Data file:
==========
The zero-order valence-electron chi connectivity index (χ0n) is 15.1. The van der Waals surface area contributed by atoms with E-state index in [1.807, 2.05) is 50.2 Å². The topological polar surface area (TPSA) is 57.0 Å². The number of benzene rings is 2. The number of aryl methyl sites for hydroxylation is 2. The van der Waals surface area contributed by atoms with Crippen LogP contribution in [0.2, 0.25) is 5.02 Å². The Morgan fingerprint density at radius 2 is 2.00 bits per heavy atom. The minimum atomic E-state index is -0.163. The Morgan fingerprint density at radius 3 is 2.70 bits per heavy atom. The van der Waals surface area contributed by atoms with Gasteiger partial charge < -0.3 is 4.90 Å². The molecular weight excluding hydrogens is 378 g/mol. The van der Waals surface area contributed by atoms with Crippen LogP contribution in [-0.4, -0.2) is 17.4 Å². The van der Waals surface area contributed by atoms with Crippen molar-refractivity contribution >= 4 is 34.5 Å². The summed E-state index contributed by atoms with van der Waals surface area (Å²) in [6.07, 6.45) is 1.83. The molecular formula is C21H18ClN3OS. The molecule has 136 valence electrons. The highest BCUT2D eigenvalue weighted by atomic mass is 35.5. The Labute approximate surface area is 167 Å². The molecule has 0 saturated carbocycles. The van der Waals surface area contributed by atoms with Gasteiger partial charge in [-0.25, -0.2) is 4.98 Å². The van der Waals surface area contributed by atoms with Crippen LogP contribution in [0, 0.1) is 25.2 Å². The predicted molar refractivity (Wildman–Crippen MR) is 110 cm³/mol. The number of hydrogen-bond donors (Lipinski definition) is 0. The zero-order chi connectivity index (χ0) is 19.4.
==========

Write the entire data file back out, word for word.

The zero-order valence-electron chi connectivity index (χ0n) is 15.1. The van der Waals surface area contributed by atoms with E-state index in [1.807, 2.05) is 50.2 Å². The topological polar surface area (TPSA) is 57.0 Å². The number of benzene rings is 2. The number of aryl methyl sites for hydroxylation is 2. The van der Waals surface area contributed by atoms with Crippen LogP contribution in [0.2, 0.25) is 5.02 Å². The Morgan fingerprint density at radius 2 is 2.00 bits per heavy atom. The minimum atomic E-state index is -0.163. The Morgan fingerprint density at radius 3 is 2.70 bits per heavy atom. The van der Waals surface area contributed by atoms with Gasteiger partial charge < -0.3 is 4.90 Å². The molecular weight excluding hydrogens is 378 g/mol. The van der Waals surface area contributed by atoms with Crippen LogP contribution in [-0.4, -0.2) is 17.4 Å². The van der Waals surface area contributed by atoms with Crippen molar-refractivity contribution >= 4 is 34.5 Å². The summed E-state index contributed by atoms with van der Waals surface area (Å²) in [6.07, 6.45) is 1.83. The molecular formula is C21H18ClN3OS. The molecule has 136 valence electrons. The highest BCUT2D eigenvalue weighted by atomic mass is 35.5. The Labute approximate surface area is 167 Å². The molecule has 0 saturated carbocycles. The van der Waals surface area contributed by atoms with Gasteiger partial charge in [-0.25, -0.2) is 4.98 Å². The van der Waals surface area contributed by atoms with Crippen LogP contribution in [0, 0.1) is 25.2 Å². The predicted molar refractivity (Wildman–Crippen MR) is 110 cm³/mol. The number of hydrogen-bond donors (Lipinski definition) is 0. The zero-order chi connectivity index (χ0) is 19.4.